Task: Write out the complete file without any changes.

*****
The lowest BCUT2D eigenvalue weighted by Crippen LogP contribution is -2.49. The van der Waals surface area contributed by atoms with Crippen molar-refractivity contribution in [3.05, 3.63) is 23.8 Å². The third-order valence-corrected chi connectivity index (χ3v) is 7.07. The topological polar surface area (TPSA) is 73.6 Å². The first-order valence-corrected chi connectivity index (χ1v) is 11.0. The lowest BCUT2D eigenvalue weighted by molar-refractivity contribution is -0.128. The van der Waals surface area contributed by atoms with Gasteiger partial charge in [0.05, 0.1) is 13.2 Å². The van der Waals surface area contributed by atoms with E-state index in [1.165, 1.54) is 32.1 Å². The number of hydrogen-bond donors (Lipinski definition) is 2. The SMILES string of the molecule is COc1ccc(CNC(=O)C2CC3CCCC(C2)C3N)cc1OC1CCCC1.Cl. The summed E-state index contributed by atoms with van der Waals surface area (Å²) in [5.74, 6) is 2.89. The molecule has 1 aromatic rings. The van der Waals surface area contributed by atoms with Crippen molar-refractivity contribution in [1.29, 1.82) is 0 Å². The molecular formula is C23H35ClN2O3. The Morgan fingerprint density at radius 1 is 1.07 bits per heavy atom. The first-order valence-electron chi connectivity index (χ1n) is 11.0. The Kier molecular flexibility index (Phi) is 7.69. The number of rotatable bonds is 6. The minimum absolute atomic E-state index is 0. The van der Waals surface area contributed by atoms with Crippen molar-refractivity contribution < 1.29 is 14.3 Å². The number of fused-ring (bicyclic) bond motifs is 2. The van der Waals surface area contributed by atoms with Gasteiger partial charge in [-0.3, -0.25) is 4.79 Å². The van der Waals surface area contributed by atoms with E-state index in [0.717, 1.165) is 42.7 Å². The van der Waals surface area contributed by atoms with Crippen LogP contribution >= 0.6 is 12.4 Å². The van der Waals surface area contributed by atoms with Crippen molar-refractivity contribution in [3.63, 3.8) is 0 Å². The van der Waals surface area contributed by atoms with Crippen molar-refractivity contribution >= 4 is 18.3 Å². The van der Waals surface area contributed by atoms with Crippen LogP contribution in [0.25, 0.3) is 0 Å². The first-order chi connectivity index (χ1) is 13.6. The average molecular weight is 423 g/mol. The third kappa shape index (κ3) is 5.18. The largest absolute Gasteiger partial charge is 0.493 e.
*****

The lowest BCUT2D eigenvalue weighted by Crippen LogP contribution is -2.49. The van der Waals surface area contributed by atoms with Crippen molar-refractivity contribution in [3.05, 3.63) is 23.8 Å². The third-order valence-corrected chi connectivity index (χ3v) is 7.07. The topological polar surface area (TPSA) is 73.6 Å². The first-order valence-corrected chi connectivity index (χ1v) is 11.0. The lowest BCUT2D eigenvalue weighted by molar-refractivity contribution is -0.128. The van der Waals surface area contributed by atoms with Gasteiger partial charge in [0.05, 0.1) is 13.2 Å². The van der Waals surface area contributed by atoms with E-state index in [1.165, 1.54) is 32.1 Å². The number of hydrogen-bond donors (Lipinski definition) is 2. The SMILES string of the molecule is COc1ccc(CNC(=O)C2CC3CCCC(C2)C3N)cc1OC1CCCC1.Cl. The summed E-state index contributed by atoms with van der Waals surface area (Å²) in [5.74, 6) is 2.89. The molecule has 1 aromatic rings. The van der Waals surface area contributed by atoms with Crippen molar-refractivity contribution in [1.29, 1.82) is 0 Å². The molecular formula is C23H35ClN2O3. The Morgan fingerprint density at radius 1 is 1.07 bits per heavy atom. The first-order valence-electron chi connectivity index (χ1n) is 11.0. The Kier molecular flexibility index (Phi) is 7.69. The number of rotatable bonds is 6. The minimum absolute atomic E-state index is 0. The van der Waals surface area contributed by atoms with Crippen molar-refractivity contribution < 1.29 is 14.3 Å². The number of fused-ring (bicyclic) bond motifs is 2. The van der Waals surface area contributed by atoms with Gasteiger partial charge in [-0.3, -0.25) is 4.79 Å². The van der Waals surface area contributed by atoms with E-state index in [0.717, 1.165) is 42.7 Å². The van der Waals surface area contributed by atoms with Crippen LogP contribution >= 0.6 is 12.4 Å². The van der Waals surface area contributed by atoms with Crippen molar-refractivity contribution in [3.63, 3.8) is 0 Å². The van der Waals surface area contributed by atoms with Crippen molar-refractivity contribution >= 4 is 18.3 Å². The van der Waals surface area contributed by atoms with Crippen LogP contribution in [0.25, 0.3) is 0 Å². The first-order chi connectivity index (χ1) is 13.6. The average molecular weight is 423 g/mol. The third kappa shape index (κ3) is 5.18. The largest absolute Gasteiger partial charge is 0.493 e.